The Venezuelan television channel RCTV will be ending its operation at midnight May 26. The government of President Hugo Chavez is not renewing the station’s 20-year-old public broadcasting license.

Chavez’s opponents will mark the occasion by mounting all-out protests, and the resulting turmoil, observers say, could rival that which surrounded the two-day attempted coup against him in April 2002.

Chavez’s government accuses RCTV of having served right-wing opposition forces by transmitting lies before and during that coup, and of having violated hundreds of laws and regulations.

RCTV owner and multimillionaire Marcel Granier, writing in The Wall Street Journal, denounced Chavez for his attempt to “stifle the pluralism of opinion in news and talk programs, and to cut off the free flow of information and debate in Venezuela.”

The U.S. State Department in January criticized “any attempt to restrict a free press, in Venezuela or elsewhere,” while conservative members of the European Parliament, lobbied by Granier in early May, tried unsuccessfully to pass a pro-RCTV resolution.

A new channel called Venezuelan Information Television (TEVES) will take over the frequency vacated by RCTV. According to a spokesperson, TEVES is a “public” rather than a government entity and will broadcast independently produced programs.

After initial subsidies, TEVES will become self-financing through advertisements and a public-private partnership. The channel will be inclusive and “very participatory” and will welcome all opinions, the spokesperson said.

On May 18, the Supreme Court refused to grant Granier’s request for an injunction against Chavez, leaving the matter up to the National Telecommunications Commission. Further court action is possible.

Massive anti-Chavez demonstrations are expected for May 26. Right-wing media, which still dominate Venezuela’s news and entertainment outlets, have called for large turnouts. The government has warned of possible violence, provocations and destabilization attempts. Chavez’s supporters have called for a big pro-government demonstration on the same day.

Both sides have staged preliminary protests, including an opposition march May 19 in East Caracas. On May 20 a “Socialist Force of Professionals, Technicians, and Intellectuals” marched in every state in support of the president.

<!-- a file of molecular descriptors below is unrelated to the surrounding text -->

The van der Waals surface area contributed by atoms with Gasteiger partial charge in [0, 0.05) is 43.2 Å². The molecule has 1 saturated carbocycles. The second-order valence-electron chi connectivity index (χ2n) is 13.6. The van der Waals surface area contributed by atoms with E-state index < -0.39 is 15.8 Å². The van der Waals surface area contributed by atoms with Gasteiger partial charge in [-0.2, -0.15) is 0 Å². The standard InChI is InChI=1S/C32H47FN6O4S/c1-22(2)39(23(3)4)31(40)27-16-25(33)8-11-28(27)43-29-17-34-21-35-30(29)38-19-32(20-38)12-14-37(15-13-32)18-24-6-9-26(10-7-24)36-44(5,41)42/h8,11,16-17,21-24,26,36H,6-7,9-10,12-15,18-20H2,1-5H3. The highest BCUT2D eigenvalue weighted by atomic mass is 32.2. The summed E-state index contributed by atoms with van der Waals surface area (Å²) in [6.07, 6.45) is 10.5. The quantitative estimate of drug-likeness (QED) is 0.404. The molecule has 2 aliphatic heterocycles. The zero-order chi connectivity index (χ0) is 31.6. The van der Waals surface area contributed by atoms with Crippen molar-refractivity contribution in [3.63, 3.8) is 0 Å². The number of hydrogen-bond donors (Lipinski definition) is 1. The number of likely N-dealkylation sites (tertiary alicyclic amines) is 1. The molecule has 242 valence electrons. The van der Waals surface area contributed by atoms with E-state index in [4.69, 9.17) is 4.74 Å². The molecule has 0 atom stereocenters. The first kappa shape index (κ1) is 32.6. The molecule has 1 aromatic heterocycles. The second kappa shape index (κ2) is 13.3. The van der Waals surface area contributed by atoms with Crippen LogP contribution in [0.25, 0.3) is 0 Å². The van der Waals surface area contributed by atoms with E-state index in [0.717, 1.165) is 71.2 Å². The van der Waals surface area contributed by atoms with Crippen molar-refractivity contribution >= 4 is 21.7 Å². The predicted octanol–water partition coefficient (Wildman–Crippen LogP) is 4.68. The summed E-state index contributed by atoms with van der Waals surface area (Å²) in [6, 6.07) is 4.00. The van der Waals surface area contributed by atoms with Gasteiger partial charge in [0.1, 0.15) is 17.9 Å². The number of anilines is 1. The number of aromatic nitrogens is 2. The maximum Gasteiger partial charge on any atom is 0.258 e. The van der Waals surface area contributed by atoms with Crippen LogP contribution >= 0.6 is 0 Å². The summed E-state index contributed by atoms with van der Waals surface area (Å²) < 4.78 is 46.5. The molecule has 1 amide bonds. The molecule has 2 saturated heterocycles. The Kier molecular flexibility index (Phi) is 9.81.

National Assembly President Celia Flores, alluding to the previous coup attempt, reported May 15 that right-wing plotters, “trying to replay an April 11,” distributed a false copy of the Official Gazette, a government journal, testifying to the elimination of private education, redistribution of real estate and confiscation of property.

Opposition politicians in Merida sued Chavez on May 16 for “politicizing” the military, accusing him of forcing soldiers to proclaim, “Homeland, socialism or death,” especially when subordinates address superior officers.

On May 17, from exile in Miami, former President Carlos Andres Perez called for international pressure to “keep Hugo Chavez from delivering another blow to an already weakened freedom of expression.”

On May 6, police in Miranda state confiscated five automatic weapons and three days later discovered a cache of 144 Molotov cocktails. They arrested two individuals allegedly preparing to blow up the pro-Chavez local legislative council.

Telesur, a regional Latin American news service initiated by Venezuela, held an international conference on communications in Caracas, May 19-20. At the conference, Jesse Chacon, Venezuela’s telecommunications minister, said that ideas about “democratizing communication” are what led to RCTV’s loss of its license.

“Communication is not a matter of merchandising,” Chacon said, citing Venezuela’s “constitutional mandate” to provide citizens with full access to television, radio, Internet and books.

U.S. actor Danny Glover attended the conference as a member of Telesur’s advisory council. “The people,” he said, “have to take power and establish themselves as architects of the mass media.” Glover denounced the U.S. media’s cover-up of the Katrina disaster and its manipulation of information.

Chris Carlson, writing for, suggests that U.S. experience in Eastern Europe serves as a precedent for Washington’s role in Venezuela, where its goal is to “destabilize the government by organizing and directing opposition groups to commit acts of peaceful resistance and mass protests.”

The Bush administration has funded Venezuelan nongovernmental organizations to the tune of millions of dollars.